A good scientist is a person with original ideas. A good engineer is a person who makes a design that works with as few original ideas as possible.  -Unknown-
"THOR"
The Mighty Micro-Mill Drawbar Hammer
-Allen Keehall-
Goal: Construct a drawbar hammer for a Harbor Freight Micro Mill, making setups quicker and easier.

Background: The Micro Mill has a quirky metric drawbar.  It uses an M10x1.5 thread, topped by an 8mm square head.  So you can't use an off-the-shelf hex socket, only an open-end wrench.

Construction: It's a fairly simple project.  I was still fighting the 7x10 mini lathe and struggled with surface finish.  But it exceeded my expectations in other areas.  It seems easier to use than Bridgeport style or similar type of drawbar tools I've used.

As far as materials and sizes go, it's up to your stock on-hand.  I first made a strike with a piece of 3/4" brass punch.  I drilled and tapped a 3/8"-16 hole, screwed in a bolt, and cut off the head.  For the body assembly, I turned a 1"Dx1.5" steel rod, drilled and tapped for a 3/8"-16 to accept the brass strike.  Rather than taper the steel, I opted for a 1" diameter Al 6061 disc  (about 3/16" thick) and beveled one edge.  It's just a chamfered Aluminum washer (spacer).

I considered a square socket opposite the strike, but in not having a broach and considering the extra filing of a drilled hole I opted to assemble the pieces and mark the balance point.  Drilled where marked through the body, and tapped for 3/8"-16.  Then counter-bored for a 1/2"Dx6-1/2" rod (handle) on one end and for a 5/8"Dx1-1/4" rod (socket) on the opposing end.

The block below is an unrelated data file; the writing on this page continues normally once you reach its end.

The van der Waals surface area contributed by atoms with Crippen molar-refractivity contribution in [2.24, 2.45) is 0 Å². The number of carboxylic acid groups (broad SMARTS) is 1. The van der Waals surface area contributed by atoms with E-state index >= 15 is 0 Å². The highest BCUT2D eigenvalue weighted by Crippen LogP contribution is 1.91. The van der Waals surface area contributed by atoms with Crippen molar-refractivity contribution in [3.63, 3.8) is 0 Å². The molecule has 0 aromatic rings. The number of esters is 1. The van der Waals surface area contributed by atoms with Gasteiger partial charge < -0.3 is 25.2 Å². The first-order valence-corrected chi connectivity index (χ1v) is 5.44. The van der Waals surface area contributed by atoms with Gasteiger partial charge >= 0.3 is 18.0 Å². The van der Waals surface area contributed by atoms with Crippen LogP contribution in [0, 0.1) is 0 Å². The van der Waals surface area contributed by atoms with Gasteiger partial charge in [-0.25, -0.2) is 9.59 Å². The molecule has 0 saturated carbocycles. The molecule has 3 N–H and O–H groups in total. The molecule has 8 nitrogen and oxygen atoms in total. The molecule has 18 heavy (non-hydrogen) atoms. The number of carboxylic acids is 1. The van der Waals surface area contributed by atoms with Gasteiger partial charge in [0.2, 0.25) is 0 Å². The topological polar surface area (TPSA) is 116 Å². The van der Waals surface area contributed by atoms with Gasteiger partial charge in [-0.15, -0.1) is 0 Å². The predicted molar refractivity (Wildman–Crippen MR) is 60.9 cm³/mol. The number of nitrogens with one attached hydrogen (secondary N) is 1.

For the socket, I milled a 5/16"(7.94mm) wide by 0.375" long slot, 0.275" deep in the side of the 5/8" rod and skewed it ~0.003" on the last pass on a side (8mm finished).  Then I turned the opposite end down to 3/8", cut-off, and threaded to 3/8"-16.  The handle is also turned down and threaded to 3/8"-16 and all parts assembled.  A thin washer for the socket aligns it perpendicular with the drawbar.

Conclusion:  It works great!  Better than I expected because of the lowered moment arm and angular displacement like an open-end wrench (as opposed to a socket-style drawbar hammer).

Notes: This project gave me a chance to tweak more bugs out of my Mini-Lathe and Micro-Mill.  You'll notice my affinity for a 3/8"-16 thread.  Because its a sturdy SAE size similar to M10x1.5.  I bought a discounted tap and die from Enco.  The tap is made in Bosnia and is absolutely gorgeous in quality and finish.  I bought them to make another drawbar and standardized tooling.  But I'm staying clear of that project until I find a boring head that I like.  They're typically a 3/8"-16 thread and I need a #2 Morse Taper (2MT). -1/30/2007-
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Copyright 2005-2016, Al Keehall-Labs